(Yeah; this is why if TaleSpin is ever rebooted, Khan would be an outright heel instead of the tweener we ultimately got in the show.)
Children Being Treated As Adults
There are many instances in TaleSpin (many of them involve Kit Cloudkicker) where children act out like adults. Many that include Kit doing hard work to earn money in Double or Nothing; or Molly pretending to be a mother in Mommy For A Day. It takes a certain amount of maturity to write and protray child characters that are not spoiled brats (Bart Simpson; I'm looking at you!) For the most part in TaleSpin, the protrayal of child characters were positive. However; there is one moment in TaleSpin that under normal viewing would not be noticable and yet today if you watch carefully it would caused us to do a double-take. It actually happened in the episode "Flight of The Snowduck" where WildCat and Molly played in the snow while in Thembria. They were playing on a metal cone sled when the Thembrian Police start chasing them. The police catch up to them and arrest both WildCat and Molly for playing in the snow and smiling. However; not only did the police handcuff WildCat (who's an adult); they also handcuffed Molly Cunningham as well (who's a six year old girl)! I call it a gutsy move on Disney's part nowadays because I remember an incident that happened months ago when three police officers handcuffed a five year old girl for assulting a teacher (and kicking her in the shins) for apparently taking her jellybeans away. When I saw the video on CNN, it was scary to say the least because I didn't feel that that three officers were needed a handcuff a five year old girl. Then the Thembrian trial that followed and it's ending reminded me of a young person who got prison time for throwing a spitwad in school. Years ago; this two scenes wouldn't surprise me because this is Thembria and they have a weird way of doing things . However; after 12 years of reality, these two scenes gave me pause as a human being and as a fan of this series. I'll explain more in a moment.
(There have been people on the internet comparing Thembria to North Korea in recent years. I should note that the Thembrian officers who arrested Molly and Wildcat also had a gun; and not only they were found guilty, they were sentenced as a capital offense to hundreds of years in prison. Let me put it to you this way, in the "Too Long, Don't Care Version": In 1990; Disney allowed a kid to be part of a group who hijacks planes and plunders cities if given half of a chance. They allow kids to be shot at (the opening has three shooting scenes including one involving Kit!). They allowed kids to be shot at, at point blank range and near misses from one inch in the head. Kids are also allowed to light explosives, flares and use knifes. They can move dynamite. Kids can go to the equalivant of the Soviet Union to learn how to fly. They can even be allowed to cut themselves on potato peelers. That's pretty much all you need to know in four lines or so. The rest is overkill.)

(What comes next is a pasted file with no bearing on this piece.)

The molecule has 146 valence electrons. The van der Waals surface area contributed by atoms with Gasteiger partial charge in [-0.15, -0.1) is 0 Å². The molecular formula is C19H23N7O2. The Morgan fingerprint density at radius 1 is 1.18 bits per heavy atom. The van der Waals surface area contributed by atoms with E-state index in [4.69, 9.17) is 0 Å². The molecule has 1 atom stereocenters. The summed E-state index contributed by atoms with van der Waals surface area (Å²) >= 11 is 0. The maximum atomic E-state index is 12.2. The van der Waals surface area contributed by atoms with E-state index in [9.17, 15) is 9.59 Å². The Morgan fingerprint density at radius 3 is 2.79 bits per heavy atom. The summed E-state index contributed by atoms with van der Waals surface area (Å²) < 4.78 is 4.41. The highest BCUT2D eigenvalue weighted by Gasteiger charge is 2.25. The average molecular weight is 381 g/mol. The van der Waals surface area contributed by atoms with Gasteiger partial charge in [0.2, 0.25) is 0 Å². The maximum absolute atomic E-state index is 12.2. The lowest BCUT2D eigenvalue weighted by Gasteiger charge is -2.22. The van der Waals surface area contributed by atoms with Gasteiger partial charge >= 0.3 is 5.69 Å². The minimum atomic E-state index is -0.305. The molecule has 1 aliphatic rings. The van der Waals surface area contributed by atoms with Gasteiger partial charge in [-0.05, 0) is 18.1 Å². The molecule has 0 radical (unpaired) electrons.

Even Guest Characters Aren't Immune
Has anyone watched Bygones? If you don't know about this episode, here is the short summary: Baloo is being chased by Air Pirates in a storm and manages to find a stranded pilot in the ocean. When Baloo saves the pilot; he discovers that this bear pilot is none other than Rick Skye, who is now considered a traitor since he and his Squadron of Seven disappeared with a plane load of silver which was supposed to be delivered to Lyndon. Baloo must find a way to clear Rick Skye's name weither he wants to or not. Anyhow; the scene that gave me a double-take was when Baloo flies Rick to the White Cliffs of Dover and there we see a bunch of airplanes encased in a block of ice. The viewer soon finds out that Rick Skye was also encased in a block of ice. How Rick Skye melted from that block of ice is still unknown. However; I do know that someone found out that recently; two climbers discovered an ice-encased body of a pilot whose plane crashed in the Sierra Nevada glacier during World War II. The only difference is that Rick Skye actually lived. It almost reminds me of the opening to another cartoon called Yvon of The Yukon where Yvon was encased in ice and was thawed by a dog's bodily functions. That sight is enough to make me wonder sometimes how Rick Skye got thawed too.
(Why is this even on the list? Rick Skye's thawing is a shoutout to Captain America for crying out loud. Joe actually explains in his review of Volume 3 of this series: That is exactly what separates TALE SPIN from other cartoons of its ilk. The ability to deftly combine mythic (even supernatural) yet somehow believable adventure with comedy, and do it with well-realized “funny-animal” characters. I don't know why I even bothered to mention Yvon Of The Yukon when that show was awful. While I like many Canadian shows, this one is not one of them.)
Those are just a few of the moments that made us rethink about this series as a whole. Now I did not include the USSR angle since it is not as relevent today as it was back then when the series was released in 1990. Still; the entire Thembrian/USSR angle does give me pause today since the show was taken off of Russia's airwaves after just 26 episodes (and then reinstated in 1997 as a cult hit). I know that a lot of the stuff that I just mentioned in this editorial is pretty negative compared to my more uplifting praise in previous works. I wrote this as a way to say that we do not live in a vaccum even if we would be better off living in one. For all the positives that TaleSpin has created for itself after 15 years of reality and time set in, there is lots of baggage which has caused Disney to ban episodes like Flying Dupes and edit other episodes like War of the Weirds. Still; despite those; it is important to note that in the end, the good guys win. (Except if there are no heels; then the main characters don't win. See Her Chance To Dream and Pizza Pie In The Sky for examples.)
Even if they never become the same being again and sometimes that's a good thing. That's my opinion, I welcome yours. See you next time....